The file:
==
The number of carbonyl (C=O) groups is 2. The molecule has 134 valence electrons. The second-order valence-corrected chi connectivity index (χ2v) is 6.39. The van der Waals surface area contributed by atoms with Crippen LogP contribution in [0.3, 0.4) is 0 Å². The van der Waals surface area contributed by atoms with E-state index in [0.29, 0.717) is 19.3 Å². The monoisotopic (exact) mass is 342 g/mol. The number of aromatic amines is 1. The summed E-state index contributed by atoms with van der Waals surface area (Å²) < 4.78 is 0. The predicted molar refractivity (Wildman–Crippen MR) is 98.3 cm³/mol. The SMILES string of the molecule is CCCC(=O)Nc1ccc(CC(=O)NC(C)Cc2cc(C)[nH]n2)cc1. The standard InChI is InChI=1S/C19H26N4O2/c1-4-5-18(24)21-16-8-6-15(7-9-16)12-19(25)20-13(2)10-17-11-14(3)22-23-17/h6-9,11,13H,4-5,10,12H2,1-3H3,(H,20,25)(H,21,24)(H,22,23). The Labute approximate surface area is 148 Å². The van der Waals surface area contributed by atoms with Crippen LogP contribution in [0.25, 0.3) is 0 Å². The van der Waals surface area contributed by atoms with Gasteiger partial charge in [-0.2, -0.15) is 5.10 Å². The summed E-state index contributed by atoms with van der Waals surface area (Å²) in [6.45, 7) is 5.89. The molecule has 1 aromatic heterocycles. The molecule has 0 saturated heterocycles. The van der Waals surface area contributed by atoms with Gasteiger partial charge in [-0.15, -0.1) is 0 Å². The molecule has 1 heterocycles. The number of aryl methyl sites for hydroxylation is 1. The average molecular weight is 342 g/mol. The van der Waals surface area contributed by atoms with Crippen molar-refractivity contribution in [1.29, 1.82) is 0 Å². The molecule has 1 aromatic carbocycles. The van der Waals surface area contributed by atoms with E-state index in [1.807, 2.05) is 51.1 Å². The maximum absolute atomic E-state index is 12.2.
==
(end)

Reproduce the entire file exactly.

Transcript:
The number of carbonyl (C=O) groups is 2. The molecule has 134 valence electrons. The second-order valence-corrected chi connectivity index (χ2v) is 6.39. The van der Waals surface area contributed by atoms with Crippen LogP contribution in [0.3, 0.4) is 0 Å². The van der Waals surface area contributed by atoms with E-state index in [0.29, 0.717) is 19.3 Å². The monoisotopic (exact) mass is 342 g/mol. The number of aromatic amines is 1. The summed E-state index contributed by atoms with van der Waals surface area (Å²) < 4.78 is 0. The predicted molar refractivity (Wildman–Crippen MR) is 98.3 cm³/mol. The SMILES string of the molecule is CCCC(=O)Nc1ccc(CC(=O)NC(C)Cc2cc(C)[nH]n2)cc1. The standard InChI is InChI=1S/C19H26N4O2/c1-4-5-18(24)21-16-8-6-15(7-9-16)12-19(25)20-13(2)10-17-11-14(3)22-23-17/h6-9,11,13H,4-5,10,12H2,1-3H3,(H,20,25)(H,21,24)(H,22,23). The Labute approximate surface area is 148 Å². The van der Waals surface area contributed by atoms with Crippen LogP contribution in [0.25, 0.3) is 0 Å². The van der Waals surface area contributed by atoms with Gasteiger partial charge in [-0.2, -0.15) is 5.10 Å². The summed E-state index contributed by atoms with van der Waals surface area (Å²) in [6.45, 7) is 5.89. The molecule has 1 aromatic heterocycles. The molecule has 0 saturated heterocycles. The van der Waals surface area contributed by atoms with Gasteiger partial charge in [-0.15, -0.1) is 0 Å². The molecule has 1 heterocycles. The number of aryl methyl sites for hydroxylation is 1. The average molecular weight is 342 g/mol. The van der Waals surface area contributed by atoms with Crippen molar-refractivity contribution in [1.29, 1.82) is 0 Å². The molecule has 1 aromatic carbocycles. The van der Waals surface area contributed by atoms with E-state index in [1.807, 2.05) is 51.1 Å². The maximum absolute atomic E-state index is 12.2.